The second instance of the doctoral retreat took – again – place at the Waldhotel Zollernblick in the beautiful Black Forest from the 4th to 6th of September. The goal of the retreat was to discuss research and collaboration within the SFB-TRR 161 in a relaxed atmosphere.
With an increasingly globalized world, the language barrier problem becomes more prominent. And thus, inhibits proper interaction between not only humans but also information interfaces in the respective country. Navigating an interface in an unfamiliar language can be challenging and cumbersome. More often than not, poorly accessible language menu are of little to no help. Implicitly inferring a user’s language proficiency helps relieving customer frustration and boosts the user experience of the system. The following image shows a sketch of such a language-aware interface.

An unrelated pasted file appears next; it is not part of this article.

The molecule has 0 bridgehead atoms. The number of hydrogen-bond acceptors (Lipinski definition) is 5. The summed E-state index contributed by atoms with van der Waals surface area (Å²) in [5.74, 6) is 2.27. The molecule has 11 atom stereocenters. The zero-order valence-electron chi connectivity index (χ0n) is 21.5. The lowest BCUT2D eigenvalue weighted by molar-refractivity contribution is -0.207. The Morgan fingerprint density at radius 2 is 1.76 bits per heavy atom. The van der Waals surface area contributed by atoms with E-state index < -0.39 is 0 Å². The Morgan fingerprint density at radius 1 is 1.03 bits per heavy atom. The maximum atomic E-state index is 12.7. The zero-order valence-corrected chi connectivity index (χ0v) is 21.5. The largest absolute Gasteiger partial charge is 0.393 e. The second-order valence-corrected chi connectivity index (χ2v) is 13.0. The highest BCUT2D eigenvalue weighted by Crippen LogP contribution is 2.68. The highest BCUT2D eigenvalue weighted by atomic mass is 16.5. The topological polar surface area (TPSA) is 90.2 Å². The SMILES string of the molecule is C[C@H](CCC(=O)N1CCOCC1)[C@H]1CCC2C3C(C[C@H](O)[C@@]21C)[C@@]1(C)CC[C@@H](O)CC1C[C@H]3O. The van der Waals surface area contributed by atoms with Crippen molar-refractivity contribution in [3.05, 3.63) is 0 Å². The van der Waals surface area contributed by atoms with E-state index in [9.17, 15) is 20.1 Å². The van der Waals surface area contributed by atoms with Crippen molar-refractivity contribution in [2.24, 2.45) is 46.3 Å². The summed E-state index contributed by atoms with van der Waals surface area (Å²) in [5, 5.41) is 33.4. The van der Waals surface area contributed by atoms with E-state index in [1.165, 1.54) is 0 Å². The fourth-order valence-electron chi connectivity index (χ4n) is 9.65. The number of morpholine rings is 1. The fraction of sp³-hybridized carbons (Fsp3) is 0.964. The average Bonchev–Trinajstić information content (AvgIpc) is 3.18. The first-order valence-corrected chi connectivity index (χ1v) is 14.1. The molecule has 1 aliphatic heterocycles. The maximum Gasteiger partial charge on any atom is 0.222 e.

In cooperation with the “GI-Fachgruppe Be-Greifbare Interaktion”, the HCI group at the University of Stuttgart organized the annual Inventors-workshop with the topic: Using Physiological Sensing for Embodied Interaction. In the workshop, we introduced the basic concepts for sensing of human muscle activity accompanied by a refreshing Keynote from Leonardo Gizzi. We provided a basic explanation of how physiological sensing works, introduced how it can be technically realized, and showed different applications and usage scenarios.